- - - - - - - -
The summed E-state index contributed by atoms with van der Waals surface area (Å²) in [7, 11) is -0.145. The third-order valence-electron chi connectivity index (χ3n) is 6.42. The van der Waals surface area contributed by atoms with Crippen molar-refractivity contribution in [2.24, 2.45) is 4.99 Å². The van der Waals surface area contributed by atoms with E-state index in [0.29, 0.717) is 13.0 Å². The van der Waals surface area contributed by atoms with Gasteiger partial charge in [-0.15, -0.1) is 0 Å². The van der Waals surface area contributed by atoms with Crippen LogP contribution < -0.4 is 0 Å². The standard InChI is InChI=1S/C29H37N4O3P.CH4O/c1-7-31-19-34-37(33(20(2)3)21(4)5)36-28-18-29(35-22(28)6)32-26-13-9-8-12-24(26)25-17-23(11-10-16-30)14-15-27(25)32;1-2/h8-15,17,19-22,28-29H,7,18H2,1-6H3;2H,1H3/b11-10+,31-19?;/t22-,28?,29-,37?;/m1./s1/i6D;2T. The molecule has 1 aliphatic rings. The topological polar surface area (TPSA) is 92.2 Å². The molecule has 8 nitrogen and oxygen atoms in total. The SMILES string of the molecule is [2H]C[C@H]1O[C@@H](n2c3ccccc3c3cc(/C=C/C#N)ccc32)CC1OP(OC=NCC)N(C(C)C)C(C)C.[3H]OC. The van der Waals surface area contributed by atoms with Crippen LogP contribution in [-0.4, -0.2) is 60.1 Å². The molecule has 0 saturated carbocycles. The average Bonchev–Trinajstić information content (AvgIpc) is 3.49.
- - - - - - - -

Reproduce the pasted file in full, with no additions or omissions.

The summed E-state index contributed by atoms with van der Waals surface area (Å²) in [7, 11) is -0.145. The third-order valence-electron chi connectivity index (χ3n) is 6.42. The van der Waals surface area contributed by atoms with Crippen molar-refractivity contribution in [2.24, 2.45) is 4.99 Å². The van der Waals surface area contributed by atoms with E-state index in [0.29, 0.717) is 13.0 Å². The van der Waals surface area contributed by atoms with Gasteiger partial charge in [-0.15, -0.1) is 0 Å². The van der Waals surface area contributed by atoms with Crippen LogP contribution < -0.4 is 0 Å². The standard InChI is InChI=1S/C29H37N4O3P.CH4O/c1-7-31-19-34-37(33(20(2)3)21(4)5)36-28-18-29(35-22(28)6)32-26-13-9-8-12-24(26)25-17-23(11-10-16-30)14-15-27(25)32;1-2/h8-15,17,19-22,28-29H,7,18H2,1-6H3;2H,1H3/b11-10+,31-19?;/t22-,28?,29-,37?;/m1./s1/i6D;2T. The molecule has 1 aliphatic rings. The topological polar surface area (TPSA) is 92.2 Å². The molecule has 8 nitrogen and oxygen atoms in total. The SMILES string of the molecule is [2H]C[C@H]1O[C@@H](n2c3ccccc3c3cc(/C=C/C#N)ccc32)CC1OP(OC=NCC)N(C(C)C)C(C)C.[3H]OC. The van der Waals surface area contributed by atoms with Crippen LogP contribution in [-0.4, -0.2) is 60.1 Å². The molecule has 0 saturated carbocycles. The average Bonchev–Trinajstić information content (AvgIpc) is 3.49.